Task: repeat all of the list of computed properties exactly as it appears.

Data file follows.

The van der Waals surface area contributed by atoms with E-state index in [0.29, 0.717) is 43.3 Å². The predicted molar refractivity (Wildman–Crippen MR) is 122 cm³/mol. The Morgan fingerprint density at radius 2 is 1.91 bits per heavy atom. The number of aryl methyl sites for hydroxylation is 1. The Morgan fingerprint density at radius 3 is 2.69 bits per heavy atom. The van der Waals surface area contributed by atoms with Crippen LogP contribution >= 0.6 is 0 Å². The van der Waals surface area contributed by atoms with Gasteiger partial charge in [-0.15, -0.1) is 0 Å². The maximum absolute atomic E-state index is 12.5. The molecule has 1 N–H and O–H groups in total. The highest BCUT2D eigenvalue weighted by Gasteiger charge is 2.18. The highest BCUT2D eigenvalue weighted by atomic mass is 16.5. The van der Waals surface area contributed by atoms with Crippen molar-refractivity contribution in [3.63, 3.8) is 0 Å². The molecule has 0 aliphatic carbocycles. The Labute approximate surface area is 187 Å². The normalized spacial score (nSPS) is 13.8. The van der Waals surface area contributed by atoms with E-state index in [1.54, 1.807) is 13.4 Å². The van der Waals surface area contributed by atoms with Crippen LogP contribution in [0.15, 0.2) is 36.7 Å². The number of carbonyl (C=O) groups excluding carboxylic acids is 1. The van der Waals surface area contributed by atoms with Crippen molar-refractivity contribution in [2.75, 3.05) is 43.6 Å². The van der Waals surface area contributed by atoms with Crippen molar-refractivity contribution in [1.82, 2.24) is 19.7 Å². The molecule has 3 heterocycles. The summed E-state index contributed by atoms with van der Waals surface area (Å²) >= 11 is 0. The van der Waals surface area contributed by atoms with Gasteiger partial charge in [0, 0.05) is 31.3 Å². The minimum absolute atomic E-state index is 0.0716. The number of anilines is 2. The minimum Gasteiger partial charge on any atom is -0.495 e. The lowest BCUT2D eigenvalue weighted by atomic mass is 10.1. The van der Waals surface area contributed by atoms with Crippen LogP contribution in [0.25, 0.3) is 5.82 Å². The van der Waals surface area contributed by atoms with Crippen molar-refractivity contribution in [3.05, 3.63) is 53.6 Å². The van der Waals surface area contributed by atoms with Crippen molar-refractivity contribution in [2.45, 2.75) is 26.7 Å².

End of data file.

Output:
The van der Waals surface area contributed by atoms with E-state index in [0.29, 0.717) is 43.3 Å². The predicted molar refractivity (Wildman–Crippen MR) is 122 cm³/mol. The Morgan fingerprint density at radius 2 is 1.91 bits per heavy atom. The number of aryl methyl sites for hydroxylation is 1. The Morgan fingerprint density at radius 3 is 2.69 bits per heavy atom. The van der Waals surface area contributed by atoms with Crippen LogP contribution >= 0.6 is 0 Å². The van der Waals surface area contributed by atoms with Gasteiger partial charge in [-0.15, -0.1) is 0 Å². The maximum absolute atomic E-state index is 12.5. The molecule has 1 N–H and O–H groups in total. The highest BCUT2D eigenvalue weighted by Gasteiger charge is 2.18. The highest BCUT2D eigenvalue weighted by atomic mass is 16.5. The van der Waals surface area contributed by atoms with Crippen molar-refractivity contribution in [3.63, 3.8) is 0 Å². The molecule has 0 aliphatic carbocycles. The Labute approximate surface area is 187 Å². The normalized spacial score (nSPS) is 13.8. The van der Waals surface area contributed by atoms with E-state index in [1.54, 1.807) is 13.4 Å². The van der Waals surface area contributed by atoms with Crippen LogP contribution in [0.15, 0.2) is 36.7 Å². The number of carbonyl (C=O) groups excluding carboxylic acids is 1. The van der Waals surface area contributed by atoms with Crippen molar-refractivity contribution in [2.75, 3.05) is 43.6 Å². The van der Waals surface area contributed by atoms with Crippen molar-refractivity contribution in [1.82, 2.24) is 19.7 Å². The molecule has 3 heterocycles. The summed E-state index contributed by atoms with van der Waals surface area (Å²) >= 11 is 0. The van der Waals surface area contributed by atoms with Gasteiger partial charge in [0, 0.05) is 31.3 Å². The minimum absolute atomic E-state index is 0.0716. The number of anilines is 2. The minimum Gasteiger partial charge on any atom is -0.495 e. The lowest BCUT2D eigenvalue weighted by atomic mass is 10.1. The van der Waals surface area contributed by atoms with Crippen LogP contribution in [0.25, 0.3) is 5.82 Å². The van der Waals surface area contributed by atoms with Crippen molar-refractivity contribution in [3.05, 3.63) is 53.6 Å². The van der Waals surface area contributed by atoms with Crippen molar-refractivity contribution in [2.45, 2.75) is 26.7 Å².